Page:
Motor cars have driven on county roads for over century

Many local history buffs look forward to the publication every spring of Wellington Coun­ty History, by the Well­ington County Historical Soci­ety.

This year’s volume is the 22nd, and is a theme issue on the impact of the motor car on the county.

Automobiles and trucks have plied the roads of Well­ington for over a century. Cars were slower to appear locally than in some other parts of Can­ada, and Canada, in turn, lag­ged behind the United States.

The first car in Canada seems to have been an electric model, hand-built in Toronto in 1893. The first gasoline-pow­ered model was a one-cylinder Winton, imported in 1898. No one is quite sure who owned the first car in Wellington. Banker James A. Halsted, of Mount Forest, turned heads with his imported model in 1904, and in Guelph publisher J.W. Lyon became an early automotive enthusiast, despite his advancing years.

He was Wellington’s first lead-footed motorist. One of his passengers claimed that his hair turned white after a high-speed spin with Lyon at the wheel of his big Overland sed­an.

In 1904, there were only 600 cars registered in Canada. By 1907, that number had more than tripled. After that point, the growth was phenomenal: 50,000 in 1912 and 200,000 in 1917. Those numbers were swelled by the introduction of the Ford Model T here in 1908. It quickly became the dominant brand, and remained in produc­tion for 20 years.

Ford is often credited with introducing the assembly line to automotive industry, but that honour really belongs to Ran­som E. Olds, who began turn­ing out Oldsmobiles in 1901 at $650. Most of the early brands were much more expensive than that, and were therefore playthings for the rich. Ex­pen­sive to begin with, an import duty of 25% placed motor cars further out of reach of most people.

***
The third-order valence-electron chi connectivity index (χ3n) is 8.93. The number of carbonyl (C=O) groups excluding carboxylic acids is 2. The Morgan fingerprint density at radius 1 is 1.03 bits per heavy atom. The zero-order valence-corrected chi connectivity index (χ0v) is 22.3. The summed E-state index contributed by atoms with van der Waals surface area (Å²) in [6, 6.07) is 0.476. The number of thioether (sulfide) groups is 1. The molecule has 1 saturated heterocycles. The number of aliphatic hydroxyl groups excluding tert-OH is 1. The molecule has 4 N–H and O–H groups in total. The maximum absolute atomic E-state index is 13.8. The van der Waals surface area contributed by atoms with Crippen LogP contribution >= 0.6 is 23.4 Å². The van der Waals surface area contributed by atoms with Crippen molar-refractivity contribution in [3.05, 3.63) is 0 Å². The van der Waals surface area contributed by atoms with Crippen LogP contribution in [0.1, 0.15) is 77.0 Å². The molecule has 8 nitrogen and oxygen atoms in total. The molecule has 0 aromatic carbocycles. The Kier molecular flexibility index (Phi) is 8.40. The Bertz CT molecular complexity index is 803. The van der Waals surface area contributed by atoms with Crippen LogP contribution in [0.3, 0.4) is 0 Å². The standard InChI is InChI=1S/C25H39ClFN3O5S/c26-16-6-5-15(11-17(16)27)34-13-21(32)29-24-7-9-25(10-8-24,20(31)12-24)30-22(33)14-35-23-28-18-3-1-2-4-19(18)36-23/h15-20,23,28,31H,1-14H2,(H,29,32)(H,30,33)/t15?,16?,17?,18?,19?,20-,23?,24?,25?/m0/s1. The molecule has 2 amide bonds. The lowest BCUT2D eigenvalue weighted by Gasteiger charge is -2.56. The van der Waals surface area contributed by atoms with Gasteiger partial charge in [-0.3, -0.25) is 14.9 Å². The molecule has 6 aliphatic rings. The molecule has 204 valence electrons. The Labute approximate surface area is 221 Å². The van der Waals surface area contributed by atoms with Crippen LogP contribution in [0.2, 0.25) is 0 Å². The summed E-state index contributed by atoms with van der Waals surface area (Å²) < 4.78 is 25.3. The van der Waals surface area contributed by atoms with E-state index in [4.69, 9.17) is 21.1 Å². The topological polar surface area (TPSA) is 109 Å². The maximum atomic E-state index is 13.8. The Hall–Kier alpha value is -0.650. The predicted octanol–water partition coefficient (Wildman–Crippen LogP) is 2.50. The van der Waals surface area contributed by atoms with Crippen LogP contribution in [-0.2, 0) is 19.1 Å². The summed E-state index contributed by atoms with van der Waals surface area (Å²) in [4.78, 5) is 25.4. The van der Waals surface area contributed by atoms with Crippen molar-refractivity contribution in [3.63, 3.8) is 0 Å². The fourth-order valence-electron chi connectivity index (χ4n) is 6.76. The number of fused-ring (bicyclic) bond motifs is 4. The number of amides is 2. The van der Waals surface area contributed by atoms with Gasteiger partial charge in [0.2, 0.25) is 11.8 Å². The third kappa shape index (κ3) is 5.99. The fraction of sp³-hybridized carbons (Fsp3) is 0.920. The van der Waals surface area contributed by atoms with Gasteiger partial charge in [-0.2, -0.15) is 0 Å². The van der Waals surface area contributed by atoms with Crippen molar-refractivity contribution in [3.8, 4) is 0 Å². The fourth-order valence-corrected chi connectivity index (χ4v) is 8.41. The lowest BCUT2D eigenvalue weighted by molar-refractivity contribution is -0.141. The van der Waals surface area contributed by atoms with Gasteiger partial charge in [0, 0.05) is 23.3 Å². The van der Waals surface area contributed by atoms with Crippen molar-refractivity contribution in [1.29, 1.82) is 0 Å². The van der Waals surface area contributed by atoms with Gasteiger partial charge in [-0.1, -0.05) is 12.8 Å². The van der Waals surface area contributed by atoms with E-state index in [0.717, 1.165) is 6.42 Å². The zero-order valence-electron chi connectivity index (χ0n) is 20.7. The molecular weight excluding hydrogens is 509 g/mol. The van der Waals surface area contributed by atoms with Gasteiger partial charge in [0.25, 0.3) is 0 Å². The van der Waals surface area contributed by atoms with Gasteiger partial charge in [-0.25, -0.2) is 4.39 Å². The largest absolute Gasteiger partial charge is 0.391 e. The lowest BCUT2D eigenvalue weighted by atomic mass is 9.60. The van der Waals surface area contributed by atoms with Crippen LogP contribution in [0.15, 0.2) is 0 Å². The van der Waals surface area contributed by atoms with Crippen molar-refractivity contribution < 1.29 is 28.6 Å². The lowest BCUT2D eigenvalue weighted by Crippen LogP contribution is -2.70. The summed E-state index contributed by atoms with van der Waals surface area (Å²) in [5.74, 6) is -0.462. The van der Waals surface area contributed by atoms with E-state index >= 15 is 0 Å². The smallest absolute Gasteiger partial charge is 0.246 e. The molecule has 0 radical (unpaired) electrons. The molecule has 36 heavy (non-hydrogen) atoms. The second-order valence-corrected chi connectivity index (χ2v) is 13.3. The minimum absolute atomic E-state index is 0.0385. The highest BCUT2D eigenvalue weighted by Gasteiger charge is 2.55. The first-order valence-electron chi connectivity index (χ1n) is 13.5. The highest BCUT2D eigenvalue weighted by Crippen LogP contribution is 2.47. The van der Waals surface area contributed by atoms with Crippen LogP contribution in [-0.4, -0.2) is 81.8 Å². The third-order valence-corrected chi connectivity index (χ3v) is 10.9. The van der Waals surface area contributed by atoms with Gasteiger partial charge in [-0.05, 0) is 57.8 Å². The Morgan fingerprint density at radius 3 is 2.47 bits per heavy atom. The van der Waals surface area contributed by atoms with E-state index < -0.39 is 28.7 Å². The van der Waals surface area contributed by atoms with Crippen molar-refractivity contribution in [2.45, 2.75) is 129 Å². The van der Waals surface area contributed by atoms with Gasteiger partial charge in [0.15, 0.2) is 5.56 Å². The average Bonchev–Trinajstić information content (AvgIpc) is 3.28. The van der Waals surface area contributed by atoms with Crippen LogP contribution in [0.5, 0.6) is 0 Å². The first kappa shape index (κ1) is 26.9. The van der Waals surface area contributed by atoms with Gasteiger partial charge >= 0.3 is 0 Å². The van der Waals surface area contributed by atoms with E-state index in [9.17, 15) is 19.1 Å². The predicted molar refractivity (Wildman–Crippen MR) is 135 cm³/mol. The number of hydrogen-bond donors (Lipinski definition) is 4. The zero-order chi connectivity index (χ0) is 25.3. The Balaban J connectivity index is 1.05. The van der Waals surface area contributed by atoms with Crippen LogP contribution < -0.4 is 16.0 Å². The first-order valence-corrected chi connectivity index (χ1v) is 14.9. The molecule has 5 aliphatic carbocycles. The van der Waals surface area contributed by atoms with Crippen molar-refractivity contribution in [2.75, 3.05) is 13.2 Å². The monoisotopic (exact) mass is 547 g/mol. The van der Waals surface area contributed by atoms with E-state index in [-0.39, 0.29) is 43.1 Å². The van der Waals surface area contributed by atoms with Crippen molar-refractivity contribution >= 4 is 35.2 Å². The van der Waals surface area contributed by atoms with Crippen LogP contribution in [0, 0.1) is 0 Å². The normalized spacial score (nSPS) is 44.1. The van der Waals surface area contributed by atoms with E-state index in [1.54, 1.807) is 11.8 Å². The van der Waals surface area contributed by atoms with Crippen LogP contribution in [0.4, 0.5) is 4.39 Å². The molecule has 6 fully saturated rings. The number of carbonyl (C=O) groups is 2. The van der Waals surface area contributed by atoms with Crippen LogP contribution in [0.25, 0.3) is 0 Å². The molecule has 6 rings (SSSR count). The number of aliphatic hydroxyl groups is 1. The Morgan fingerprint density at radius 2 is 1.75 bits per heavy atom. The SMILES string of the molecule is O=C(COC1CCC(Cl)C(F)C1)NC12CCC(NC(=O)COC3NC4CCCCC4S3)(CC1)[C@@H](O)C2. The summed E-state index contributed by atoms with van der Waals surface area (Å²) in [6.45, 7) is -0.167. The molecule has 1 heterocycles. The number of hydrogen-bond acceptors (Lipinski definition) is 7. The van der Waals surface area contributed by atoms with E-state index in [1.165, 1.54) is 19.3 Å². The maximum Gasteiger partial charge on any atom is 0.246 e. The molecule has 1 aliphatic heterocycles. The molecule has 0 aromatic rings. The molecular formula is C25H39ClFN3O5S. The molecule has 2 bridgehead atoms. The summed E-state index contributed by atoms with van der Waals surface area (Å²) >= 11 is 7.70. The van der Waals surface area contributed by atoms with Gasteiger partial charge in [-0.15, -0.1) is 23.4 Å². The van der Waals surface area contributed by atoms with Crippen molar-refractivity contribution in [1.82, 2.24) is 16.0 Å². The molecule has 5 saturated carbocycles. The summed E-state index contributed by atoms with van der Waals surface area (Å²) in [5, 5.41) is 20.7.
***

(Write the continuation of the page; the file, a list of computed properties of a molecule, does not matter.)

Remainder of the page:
Ford’s Model T, assembled in Canada, cut the price per vehi­cle to less than $300, making cars affordable for many millions of people.

In Canada, a Ford plant be­gan assembling early Ford mod­els in Windsor in 1904 using imported parts. The real start to Canadian production was in 1907 by R.S. Mc­Laugh­lin in Oshawa. The McLaugh­lin firm had been a major carriage maker, and used im­ported Buick engines in its cars.

Soon there were dozens of manufacturers in Canada. Vir­tu­ally all were of little signi­ficance. The list includes the Gilson Manufacturing Com­pany of Guelph, which turned out a couple of prototypes before abandoning the idea.

By 1912, most of the towns in Wellington had at least one car dealer. In that year, there were about 20 vehicles in El­ora, or about one per 60 popu­lation. The figures were similar for other towns in the county. For all, the automotive business was a sideline to a blacksmith business, a hardware, or a gen­eral store. The most successful ones soon dealt exclusively in cars, repairs, and gasoline.

The explosion in vehicle registrations caused a huge clamour for improved roads. That movement, in fact, pre­dates the motor car in Ontario, with the formation of the Good Roads Association in 1896.

Good Roads advocates exerted pressure on govern­ments to provide better access by farmers to markets. With a motor car parked beside the house, town and city residents wanted better roads as well.

The impact on government expenditures was immense, particularly at the county level. Road building and maintenance quickly became the largest item by far in county budgets. The Ontario government dragged its feet somewhat when faced by the demand for more and better roads. The Department of Highways was originally a branch of the Department of Agri­culture, but it became a full-fledged department in 1914.